Passing sentence as a well-dressed Fayad wept in the dock, Judge Kevin Finnegan said he believed the 46-year-old's Fayad's actions had been motivated by "one or all of" the factors of unhappiness at the end of his relationship with his wife, a desire to punish her for ending it, access issues and perhaps the intention of using his children as pawns with which to force reconciliation.
However, while slamming Fayad's actions as unspeakably evil, the judge added that he must consider the well-being of the children involved, stressing that the court would not wish for them to in any way ever feel burdened by feelings of guilt over their father's fate.
The judge said this led him to conclude that prison was not the best outcome. He handed down a two-year sentence, suspended for five years.
Gay Games Support
TAOISEACH (Prime Minister) Enda Kenny has thrown his weight behind Limerick’s bid to host the Gay Games in 2018.
The bid committee will find out on October 7 if they have been successful in lobbying for the right to host the games in Limerick, which could be worth millions to the local economy.
The taoiseach has written a letter of support backing the bid to the Federation of Gay Games, in which he guaranteed a traditional Irish welcome for everyone who attends the 2018 event and said “Ireland is waiting, do come and join us.”
If Limerick is announced as the host city in Ohio this October, the games could have a multi-million euro boost for the city and the region in five years’ time.
Up to 12,000 participants are expected to take part, along with 15,000 spectators over a 10-day period in August 2018. It has been estimated that the boost to the economy could be as much as €50 million.
Limerick is vying against Paris and London in the bidding process and Cillian Flynn, spokesman for Limerick’s bid, said hosting the games would “reinforce the quality of Limerick’s sporting infrastructure and build capacity for organizing other major sporting events into the future.”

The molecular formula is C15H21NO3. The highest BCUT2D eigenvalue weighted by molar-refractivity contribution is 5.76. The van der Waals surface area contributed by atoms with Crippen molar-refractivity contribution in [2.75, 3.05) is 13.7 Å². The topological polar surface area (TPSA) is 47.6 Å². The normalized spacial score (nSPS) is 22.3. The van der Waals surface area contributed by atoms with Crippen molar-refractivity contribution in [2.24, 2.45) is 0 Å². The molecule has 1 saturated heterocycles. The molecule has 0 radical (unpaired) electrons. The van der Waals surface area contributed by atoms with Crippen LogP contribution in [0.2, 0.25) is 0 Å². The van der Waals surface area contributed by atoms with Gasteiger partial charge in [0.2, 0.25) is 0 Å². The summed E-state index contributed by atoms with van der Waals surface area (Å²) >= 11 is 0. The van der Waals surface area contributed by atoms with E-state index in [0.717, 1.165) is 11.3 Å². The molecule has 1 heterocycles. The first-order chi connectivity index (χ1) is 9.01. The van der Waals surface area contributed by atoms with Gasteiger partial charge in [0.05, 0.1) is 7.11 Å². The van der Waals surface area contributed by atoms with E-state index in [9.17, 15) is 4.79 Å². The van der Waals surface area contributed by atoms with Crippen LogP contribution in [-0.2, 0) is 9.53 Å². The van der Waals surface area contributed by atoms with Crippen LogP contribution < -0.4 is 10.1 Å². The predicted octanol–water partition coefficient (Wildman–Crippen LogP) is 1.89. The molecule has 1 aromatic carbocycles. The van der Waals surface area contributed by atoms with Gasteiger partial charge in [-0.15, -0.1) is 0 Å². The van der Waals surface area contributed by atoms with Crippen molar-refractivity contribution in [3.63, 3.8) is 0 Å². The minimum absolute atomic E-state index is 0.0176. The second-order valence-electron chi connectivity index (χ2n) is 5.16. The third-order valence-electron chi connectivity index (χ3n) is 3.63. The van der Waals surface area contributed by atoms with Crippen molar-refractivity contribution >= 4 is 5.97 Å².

The team behind Orlando’s bid, which lost out on a shortlist spot last June to the trio of cities, have also endorsed Limerick’s bid.
Elderly and Isolated
A LOCAL study carried out on isolation and depression in aged men living alone by Mary McTernan from Grasp Life for her masters in cognitive behavior therapy makes some sad and revealing findings.
Twenty participants over 65 were interviewed as part of the study. Of the 20 local men, 12 were widowed and eight never married.
The main impact of the study describes the effects of loneliness, isolation and the lived experience of depression. The study identified the experiencing of stigma, prevalence of suicidal ideology, the role of religious belief and the awareness (or lack of) services available in the community.
In Leitrim, the age of residents over 65 is above the national average. Unaware of help and support, depression in aged men has become more prevalent, and the admission statistic for psychiatric hospitalization was almost one third higher than the female rate in Leitrim 2011.
Loneliness and isolation was reported by 13 of the participants. Bereavement, ill health (including depression), retirement relocation and lack of transport were major factors mentioned.
Becoming a burden on their family was a concern. Almost three-quarters of those interviewed did not eat salad, and a fry was the main meal of the day. Twelve had experienced feeling down and two had experienced suicidal thinking.
Of the 12 who said they felt down, only 50 percent of those prescribed medication took it due to stigma. Ten participants said they would not tell their doctor, a family member or a close friend if they needed some one to confide in. Five participants concluded that their doctor was too busy.
The changing structure of community, with local services closing down and a lack of transport giving them less chance of social interaction, was noted by many of the participants.
The study recommends older men to get out of the house once a week, and to make contact with someone each day, if only a phone call.